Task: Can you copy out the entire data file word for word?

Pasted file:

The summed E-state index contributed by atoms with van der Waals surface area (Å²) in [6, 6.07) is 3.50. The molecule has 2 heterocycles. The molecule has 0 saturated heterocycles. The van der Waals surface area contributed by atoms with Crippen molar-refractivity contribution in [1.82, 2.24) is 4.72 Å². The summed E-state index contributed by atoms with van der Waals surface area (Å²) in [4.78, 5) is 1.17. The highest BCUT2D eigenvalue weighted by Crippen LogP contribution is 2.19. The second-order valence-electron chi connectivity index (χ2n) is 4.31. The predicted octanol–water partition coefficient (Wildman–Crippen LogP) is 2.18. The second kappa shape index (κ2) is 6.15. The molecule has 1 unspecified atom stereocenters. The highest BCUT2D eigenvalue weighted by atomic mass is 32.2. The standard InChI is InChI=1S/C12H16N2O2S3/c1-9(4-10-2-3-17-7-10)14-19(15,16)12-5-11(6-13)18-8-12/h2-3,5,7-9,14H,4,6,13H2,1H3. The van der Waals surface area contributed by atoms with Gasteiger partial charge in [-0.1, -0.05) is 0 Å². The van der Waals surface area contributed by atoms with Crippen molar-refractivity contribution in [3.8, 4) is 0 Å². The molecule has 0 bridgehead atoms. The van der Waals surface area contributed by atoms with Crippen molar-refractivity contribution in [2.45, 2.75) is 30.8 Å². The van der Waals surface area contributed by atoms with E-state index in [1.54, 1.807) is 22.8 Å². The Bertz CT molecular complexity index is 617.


The summed E-state index contributed by atoms with van der Waals surface area (Å²) in [6, 6.07) is 3.50. The molecule has 2 heterocycles. The molecule has 0 saturated heterocycles. The van der Waals surface area contributed by atoms with Crippen molar-refractivity contribution in [1.82, 2.24) is 4.72 Å². The summed E-state index contributed by atoms with van der Waals surface area (Å²) in [4.78, 5) is 1.17. The highest BCUT2D eigenvalue weighted by Crippen LogP contribution is 2.19. The second-order valence-electron chi connectivity index (χ2n) is 4.31. The predicted octanol–water partition coefficient (Wildman–Crippen LogP) is 2.18. The second kappa shape index (κ2) is 6.15. The molecule has 1 unspecified atom stereocenters. The highest BCUT2D eigenvalue weighted by atomic mass is 32.2. The standard InChI is InChI=1S/C12H16N2O2S3/c1-9(4-10-2-3-17-7-10)14-19(15,16)12-5-11(6-13)18-8-12/h2-3,5,7-9,14H,4,6,13H2,1H3. The van der Waals surface area contributed by atoms with Gasteiger partial charge in [-0.1, -0.05) is 0 Å². The van der Waals surface area contributed by atoms with Crippen molar-refractivity contribution in [3.8, 4) is 0 Å². The molecule has 0 bridgehead atoms. The van der Waals surface area contributed by atoms with Crippen molar-refractivity contribution in [2.45, 2.75) is 30.8 Å². The van der Waals surface area contributed by atoms with E-state index in [1.54, 1.807) is 22.8 Å². The Bertz CT molecular complexity index is 617.